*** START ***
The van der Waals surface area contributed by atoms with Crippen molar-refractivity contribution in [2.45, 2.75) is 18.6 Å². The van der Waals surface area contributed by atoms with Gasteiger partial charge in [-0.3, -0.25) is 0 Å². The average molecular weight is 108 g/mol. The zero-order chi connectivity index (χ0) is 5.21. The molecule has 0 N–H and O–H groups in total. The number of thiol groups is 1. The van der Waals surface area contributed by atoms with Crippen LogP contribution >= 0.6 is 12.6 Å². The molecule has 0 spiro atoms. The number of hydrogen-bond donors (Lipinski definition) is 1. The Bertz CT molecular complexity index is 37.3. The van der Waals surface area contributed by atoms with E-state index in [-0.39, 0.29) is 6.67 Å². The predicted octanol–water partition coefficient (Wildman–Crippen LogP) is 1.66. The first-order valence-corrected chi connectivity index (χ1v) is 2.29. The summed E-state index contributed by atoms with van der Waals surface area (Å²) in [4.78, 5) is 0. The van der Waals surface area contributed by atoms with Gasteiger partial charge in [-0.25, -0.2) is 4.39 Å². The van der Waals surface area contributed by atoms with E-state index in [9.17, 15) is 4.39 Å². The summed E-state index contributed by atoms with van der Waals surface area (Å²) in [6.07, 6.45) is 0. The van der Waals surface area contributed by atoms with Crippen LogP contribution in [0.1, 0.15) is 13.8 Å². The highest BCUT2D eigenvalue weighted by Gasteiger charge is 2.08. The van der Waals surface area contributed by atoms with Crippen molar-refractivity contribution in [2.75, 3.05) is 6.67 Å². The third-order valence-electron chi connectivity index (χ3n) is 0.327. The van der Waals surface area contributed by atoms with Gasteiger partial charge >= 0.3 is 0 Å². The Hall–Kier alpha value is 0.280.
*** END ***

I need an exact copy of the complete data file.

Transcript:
The van der Waals surface area contributed by atoms with Crippen molar-refractivity contribution in [2.45, 2.75) is 18.6 Å². The van der Waals surface area contributed by atoms with Gasteiger partial charge in [-0.3, -0.25) is 0 Å². The average molecular weight is 108 g/mol. The zero-order chi connectivity index (χ0) is 5.21. The molecule has 0 N–H and O–H groups in total. The number of thiol groups is 1. The van der Waals surface area contributed by atoms with Crippen LogP contribution >= 0.6 is 12.6 Å². The molecule has 0 spiro atoms. The number of hydrogen-bond donors (Lipinski definition) is 1. The Bertz CT molecular complexity index is 37.3. The van der Waals surface area contributed by atoms with E-state index in [-0.39, 0.29) is 6.67 Å². The predicted octanol–water partition coefficient (Wildman–Crippen LogP) is 1.66. The first-order valence-corrected chi connectivity index (χ1v) is 2.29. The summed E-state index contributed by atoms with van der Waals surface area (Å²) in [4.78, 5) is 0. The van der Waals surface area contributed by atoms with Gasteiger partial charge in [-0.25, -0.2) is 4.39 Å². The van der Waals surface area contributed by atoms with E-state index in [9.17, 15) is 4.39 Å². The summed E-state index contributed by atoms with van der Waals surface area (Å²) in [6.07, 6.45) is 0. The van der Waals surface area contributed by atoms with Crippen LogP contribution in [0.1, 0.15) is 13.8 Å². The highest BCUT2D eigenvalue weighted by Gasteiger charge is 2.08. The van der Waals surface area contributed by atoms with Crippen molar-refractivity contribution in [2.75, 3.05) is 6.67 Å². The third-order valence-electron chi connectivity index (χ3n) is 0.327. The van der Waals surface area contributed by atoms with Gasteiger partial charge >= 0.3 is 0 Å². The Hall–Kier alpha value is 0.280.